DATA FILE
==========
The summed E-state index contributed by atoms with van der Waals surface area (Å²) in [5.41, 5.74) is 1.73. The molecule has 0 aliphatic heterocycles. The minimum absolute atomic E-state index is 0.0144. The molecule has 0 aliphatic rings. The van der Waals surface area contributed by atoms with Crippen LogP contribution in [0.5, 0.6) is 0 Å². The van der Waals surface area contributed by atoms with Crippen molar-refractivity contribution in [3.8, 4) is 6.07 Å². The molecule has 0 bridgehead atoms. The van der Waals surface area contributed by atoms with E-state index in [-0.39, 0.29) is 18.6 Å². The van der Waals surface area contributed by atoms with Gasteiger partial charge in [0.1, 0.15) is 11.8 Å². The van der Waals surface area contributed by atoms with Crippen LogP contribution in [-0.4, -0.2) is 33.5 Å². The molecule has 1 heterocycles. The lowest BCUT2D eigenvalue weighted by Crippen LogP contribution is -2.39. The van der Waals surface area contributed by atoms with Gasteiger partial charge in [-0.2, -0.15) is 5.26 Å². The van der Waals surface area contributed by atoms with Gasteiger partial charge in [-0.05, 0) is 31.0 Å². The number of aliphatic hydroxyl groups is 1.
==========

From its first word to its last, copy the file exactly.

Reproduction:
The summed E-state index contributed by atoms with van der Waals surface area (Å²) in [5.41, 5.74) is 1.73. The molecule has 0 aliphatic heterocycles. The minimum absolute atomic E-state index is 0.0144. The molecule has 0 aliphatic rings. The van der Waals surface area contributed by atoms with Crippen LogP contribution in [0.5, 0.6) is 0 Å². The van der Waals surface area contributed by atoms with Crippen molar-refractivity contribution in [3.8, 4) is 6.07 Å². The molecule has 0 bridgehead atoms. The van der Waals surface area contributed by atoms with E-state index in [-0.39, 0.29) is 18.6 Å². The van der Waals surface area contributed by atoms with Gasteiger partial charge in [0.1, 0.15) is 11.8 Å². The van der Waals surface area contributed by atoms with Crippen LogP contribution in [-0.4, -0.2) is 33.5 Å². The molecule has 1 heterocycles. The lowest BCUT2D eigenvalue weighted by Crippen LogP contribution is -2.39. The van der Waals surface area contributed by atoms with Gasteiger partial charge in [-0.2, -0.15) is 5.26 Å². The van der Waals surface area contributed by atoms with Gasteiger partial charge in [-0.05, 0) is 31.0 Å². The number of aliphatic hydroxyl groups is 1.